That’s an excellent question, Jacob, and I’m not sure how to answer it. On the face of them, they really are a variegated group, and I don’t see any obvious commonalities.

        • jacob p. says:

          Let’s examine the ways that they are accessible. That’s the common theme, even though the strategies they take fall into a few categories.

          Also: I’m betting kids poets were excluded from this list.

  4. Eileen Murray says:

    Great piece, and thanks to Paul for directing me to it.

    I grew up in a non-bookish home, and I until I got to high school, the only two books of poetry I owned were “A Book of Treasured Poems” (copyright 1928, twelfth printing 1946, stamped Good Shepherd School, so apparently inadvertently or deliberately retained by my Mom or one of her sisters) and “The Golden Books Family Treasury of Poetry” (copyright 1959). I still have the former, and I was *thrilled* to find a new edition of the latter in Barnes and Noble several years back, since I had been missing it intermittently for years. In fact, when I went to look for it on the bookshelf a few minutes ago, it wasn’t there because it was on the coffee table, since I was reading from it a couple of weeks ago.

    (Fun Facts: Eliot isn’t represented in “Treasured Poems” at all, although it includes Whitman’s “O Captain! My Captain!”; the “Family Treasury” includes a couple of the “Practical Cats” poems and some accessible pieces from “Leaves of Grass”, and “I Hear America Singing”.)

    Anyway, both of these books were definitely treasured by *me* as I was learning to love the English language — I can’t remember how many of these I had memorized in my sponge-like child-brain — even though they both definitely contain examples of that “greeting card poetry”; one of the great things about maturing as a reader was encountering poets later and feeling familiar with their names and then finding them in one of these books, represented by their (mostly) less challenging work.

    I’m looking at the “Foreward” to the older book — I’m not sure I’d done that before — and I think it speaks a little bit to one of Paul’s points about “judg[ing] poetry more by emotional content than by craft”: “The one quality that is found in every poem and thus unifies the book is that of emotional appeal. Wordsworth defined the essence of real poetry as ’emotion recollected in tranquillity’. To bring pleasure to the reader through the recognition of the familiar and through the surprises of the unfamiliar has been the editor’s constant aim. The distractions of modern life are constantly increasing [!]. It is all the more desirable, therefore, that we turn to a book such as this to regain a feeling for noble expression and exalted moods. The absence of formal notes in this little volume is not the result of inertia or oversight, but of an attempt to restore it to the field of emotion.”

    And one of the parts of your piece that particularly resonated was your comment that “The poem directly addresses an emotion that is easy to relate to…Culturally we sometimes have a hard time expressing why we care about someone, and the advantage of a poem about that exact thing is that it can be used to both express those feelings and distance ourselves from the vulnerability of trying to figure out how to say it ourselves.”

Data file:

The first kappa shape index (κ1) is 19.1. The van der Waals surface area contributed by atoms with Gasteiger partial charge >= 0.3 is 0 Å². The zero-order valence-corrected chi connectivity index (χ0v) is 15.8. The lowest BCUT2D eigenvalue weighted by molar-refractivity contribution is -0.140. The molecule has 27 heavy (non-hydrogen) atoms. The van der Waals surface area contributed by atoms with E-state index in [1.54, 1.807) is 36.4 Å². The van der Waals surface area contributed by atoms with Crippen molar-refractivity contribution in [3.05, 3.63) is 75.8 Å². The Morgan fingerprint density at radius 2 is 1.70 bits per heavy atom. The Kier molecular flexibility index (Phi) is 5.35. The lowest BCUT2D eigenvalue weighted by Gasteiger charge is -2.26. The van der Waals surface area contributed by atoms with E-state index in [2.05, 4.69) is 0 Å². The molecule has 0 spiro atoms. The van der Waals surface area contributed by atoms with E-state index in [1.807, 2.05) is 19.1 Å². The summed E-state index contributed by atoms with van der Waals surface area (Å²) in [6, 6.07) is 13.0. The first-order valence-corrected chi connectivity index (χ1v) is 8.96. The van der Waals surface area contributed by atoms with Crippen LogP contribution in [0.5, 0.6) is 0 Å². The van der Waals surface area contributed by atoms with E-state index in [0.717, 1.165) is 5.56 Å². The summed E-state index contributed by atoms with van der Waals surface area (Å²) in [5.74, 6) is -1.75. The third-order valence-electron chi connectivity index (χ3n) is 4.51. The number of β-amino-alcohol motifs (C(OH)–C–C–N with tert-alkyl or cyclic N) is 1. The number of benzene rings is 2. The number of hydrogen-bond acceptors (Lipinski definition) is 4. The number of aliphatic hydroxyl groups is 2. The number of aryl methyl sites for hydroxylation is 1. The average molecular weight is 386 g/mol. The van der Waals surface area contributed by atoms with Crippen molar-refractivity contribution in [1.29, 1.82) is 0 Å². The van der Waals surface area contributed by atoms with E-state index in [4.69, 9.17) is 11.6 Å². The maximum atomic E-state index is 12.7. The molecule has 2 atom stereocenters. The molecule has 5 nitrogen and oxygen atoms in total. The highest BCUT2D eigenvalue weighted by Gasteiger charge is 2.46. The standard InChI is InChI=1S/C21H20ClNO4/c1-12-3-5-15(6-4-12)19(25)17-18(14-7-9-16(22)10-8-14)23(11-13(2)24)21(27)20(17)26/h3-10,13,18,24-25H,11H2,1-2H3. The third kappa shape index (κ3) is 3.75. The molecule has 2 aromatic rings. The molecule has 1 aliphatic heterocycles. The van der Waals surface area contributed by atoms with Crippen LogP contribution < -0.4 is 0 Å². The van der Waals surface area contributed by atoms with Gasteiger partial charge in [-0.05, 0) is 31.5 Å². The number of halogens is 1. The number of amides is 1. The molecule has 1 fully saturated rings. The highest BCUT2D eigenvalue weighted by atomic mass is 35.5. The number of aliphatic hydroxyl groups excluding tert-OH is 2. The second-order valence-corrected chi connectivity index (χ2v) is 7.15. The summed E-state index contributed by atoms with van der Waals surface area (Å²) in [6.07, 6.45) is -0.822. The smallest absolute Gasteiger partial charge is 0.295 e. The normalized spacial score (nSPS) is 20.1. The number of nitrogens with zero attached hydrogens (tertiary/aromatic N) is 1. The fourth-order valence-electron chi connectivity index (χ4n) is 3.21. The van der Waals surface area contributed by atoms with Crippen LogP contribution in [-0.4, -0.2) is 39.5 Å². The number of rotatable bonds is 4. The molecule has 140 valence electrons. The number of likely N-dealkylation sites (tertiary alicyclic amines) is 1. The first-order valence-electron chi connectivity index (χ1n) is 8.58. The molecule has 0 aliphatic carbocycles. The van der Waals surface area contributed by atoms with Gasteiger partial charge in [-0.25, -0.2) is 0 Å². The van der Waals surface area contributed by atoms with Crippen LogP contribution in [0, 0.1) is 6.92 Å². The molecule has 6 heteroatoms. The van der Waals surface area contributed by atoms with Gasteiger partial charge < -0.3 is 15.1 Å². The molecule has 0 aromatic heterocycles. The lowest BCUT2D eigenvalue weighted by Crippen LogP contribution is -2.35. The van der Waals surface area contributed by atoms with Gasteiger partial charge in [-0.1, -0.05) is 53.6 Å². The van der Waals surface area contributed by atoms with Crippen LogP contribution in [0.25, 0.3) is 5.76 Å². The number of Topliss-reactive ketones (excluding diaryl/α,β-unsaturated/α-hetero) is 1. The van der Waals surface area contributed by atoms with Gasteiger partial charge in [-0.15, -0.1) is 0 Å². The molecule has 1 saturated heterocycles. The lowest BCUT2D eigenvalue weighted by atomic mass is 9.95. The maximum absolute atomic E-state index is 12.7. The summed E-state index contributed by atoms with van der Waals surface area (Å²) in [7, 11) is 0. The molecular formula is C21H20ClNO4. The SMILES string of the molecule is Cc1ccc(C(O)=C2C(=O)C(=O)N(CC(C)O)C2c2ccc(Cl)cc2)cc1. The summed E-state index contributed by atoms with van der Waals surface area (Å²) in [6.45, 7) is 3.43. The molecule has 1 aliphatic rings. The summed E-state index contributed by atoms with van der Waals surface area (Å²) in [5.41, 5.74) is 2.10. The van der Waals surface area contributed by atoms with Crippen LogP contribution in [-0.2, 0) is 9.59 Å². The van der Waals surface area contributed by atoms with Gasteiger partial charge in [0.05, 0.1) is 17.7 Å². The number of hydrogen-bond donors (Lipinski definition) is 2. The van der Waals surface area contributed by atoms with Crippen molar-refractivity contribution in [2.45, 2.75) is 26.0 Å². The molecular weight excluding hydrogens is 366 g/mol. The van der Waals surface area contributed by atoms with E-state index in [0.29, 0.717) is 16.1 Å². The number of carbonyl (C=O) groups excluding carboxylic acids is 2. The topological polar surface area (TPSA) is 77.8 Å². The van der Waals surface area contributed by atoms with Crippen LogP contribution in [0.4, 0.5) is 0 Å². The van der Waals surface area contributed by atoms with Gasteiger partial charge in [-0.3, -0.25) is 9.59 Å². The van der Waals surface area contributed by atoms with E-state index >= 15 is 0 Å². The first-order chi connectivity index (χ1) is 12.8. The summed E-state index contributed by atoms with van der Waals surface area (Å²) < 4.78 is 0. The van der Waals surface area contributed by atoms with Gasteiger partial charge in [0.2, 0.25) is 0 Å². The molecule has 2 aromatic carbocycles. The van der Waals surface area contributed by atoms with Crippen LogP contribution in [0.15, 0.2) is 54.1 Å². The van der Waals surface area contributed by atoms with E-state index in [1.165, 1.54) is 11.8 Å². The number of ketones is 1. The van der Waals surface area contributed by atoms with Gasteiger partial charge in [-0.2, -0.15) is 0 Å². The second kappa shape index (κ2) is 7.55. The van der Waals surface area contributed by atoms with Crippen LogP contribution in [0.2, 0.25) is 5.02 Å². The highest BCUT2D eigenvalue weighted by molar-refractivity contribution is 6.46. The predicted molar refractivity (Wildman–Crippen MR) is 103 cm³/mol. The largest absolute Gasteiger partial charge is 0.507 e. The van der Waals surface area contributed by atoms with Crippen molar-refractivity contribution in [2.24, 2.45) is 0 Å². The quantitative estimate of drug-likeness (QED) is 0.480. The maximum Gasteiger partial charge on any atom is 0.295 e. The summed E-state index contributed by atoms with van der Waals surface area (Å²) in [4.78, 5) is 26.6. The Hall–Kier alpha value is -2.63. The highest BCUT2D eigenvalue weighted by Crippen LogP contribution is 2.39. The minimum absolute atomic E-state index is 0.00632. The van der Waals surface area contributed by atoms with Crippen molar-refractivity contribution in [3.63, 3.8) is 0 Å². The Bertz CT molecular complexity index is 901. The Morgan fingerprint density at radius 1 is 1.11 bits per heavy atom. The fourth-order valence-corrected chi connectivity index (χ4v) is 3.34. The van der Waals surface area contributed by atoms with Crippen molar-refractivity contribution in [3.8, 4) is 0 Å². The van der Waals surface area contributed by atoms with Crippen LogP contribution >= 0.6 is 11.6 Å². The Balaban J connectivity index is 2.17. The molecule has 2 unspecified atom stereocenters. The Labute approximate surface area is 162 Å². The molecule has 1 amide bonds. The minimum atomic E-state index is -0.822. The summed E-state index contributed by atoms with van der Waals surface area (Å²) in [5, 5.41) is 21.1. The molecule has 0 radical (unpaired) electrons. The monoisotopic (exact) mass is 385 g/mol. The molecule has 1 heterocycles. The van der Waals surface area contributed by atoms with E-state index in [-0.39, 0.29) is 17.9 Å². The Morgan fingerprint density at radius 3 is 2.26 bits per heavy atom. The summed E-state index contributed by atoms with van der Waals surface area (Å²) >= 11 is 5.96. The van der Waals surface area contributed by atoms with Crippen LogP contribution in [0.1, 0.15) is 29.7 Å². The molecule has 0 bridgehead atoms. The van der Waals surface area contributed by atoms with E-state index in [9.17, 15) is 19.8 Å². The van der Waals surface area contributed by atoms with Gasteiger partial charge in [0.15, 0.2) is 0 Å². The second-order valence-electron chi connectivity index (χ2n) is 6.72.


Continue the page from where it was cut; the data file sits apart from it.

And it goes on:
I’ve never articulated it so well, and it’s not exactly the same things, but it reminds me of a little epiphany I had a few years back: I still go to a lot of loud music shows at clubs and other SRO-type venues, and I used to be kind of amazed at people who would be singing along passionately to *every* song and be totally focused on the band for the whole show. (Not that I don’t do that to *some* songs, or even most of the repertoire of some bands, but I also usually blame it on my “Inner 22-Year-Old” who followed a different life path.) As I critical reader — and, well, person — I was sometimes surprised how these sometimes trite lyrics (even though as Paul suggests, they’re less exposed when they’re wrapped in guitars, drums, etc.) seemed to *resonate* so much with some people.

    And then I realized…well, what you said 🙂

    Anyway, thanks for the thought-provoking/trip-down-memory-lane morning (and maybe I *will* see if there are still tickets available to the Pet Shop Boys at House of Blues tonight…)

    • jwrosenzweig says:

      Thanks for the comment, Eileen (and welcome to the blog, if you’ve never dropped by before!)—I think steering our attention to the types of treasuries that, at least for some of us, sit or sat on childhood bookshelves is an important perspective too. You’re right that the old “treasuries” did more with the sing-song style I hastily referred to as “greeting card poetry”, but frankly I think they’re a nice entry point into poetry, and it seems you do too. 🙂 Certainly if that’s where folks first encounter Eliot and Whitman, through the lens of Old Possum or O Captain, etc., I think that’s a great way to get into them and the larger world of verse, and I’m pretty sure it’s how I got there. I’d love to believe that parents still put treasuries like that on their kids’ shelves, but part of me fears that poetry just doesn’t get that kind of play these days.

      And your tie between poetry and lyrics is apt—I’ve certainly witnessed the same thing, not just in others but in myself. A line that would fall flat for me on the page becomes really stirring when it’s being sung. I hope the Pet Shop Boys were a fun evening. 🙂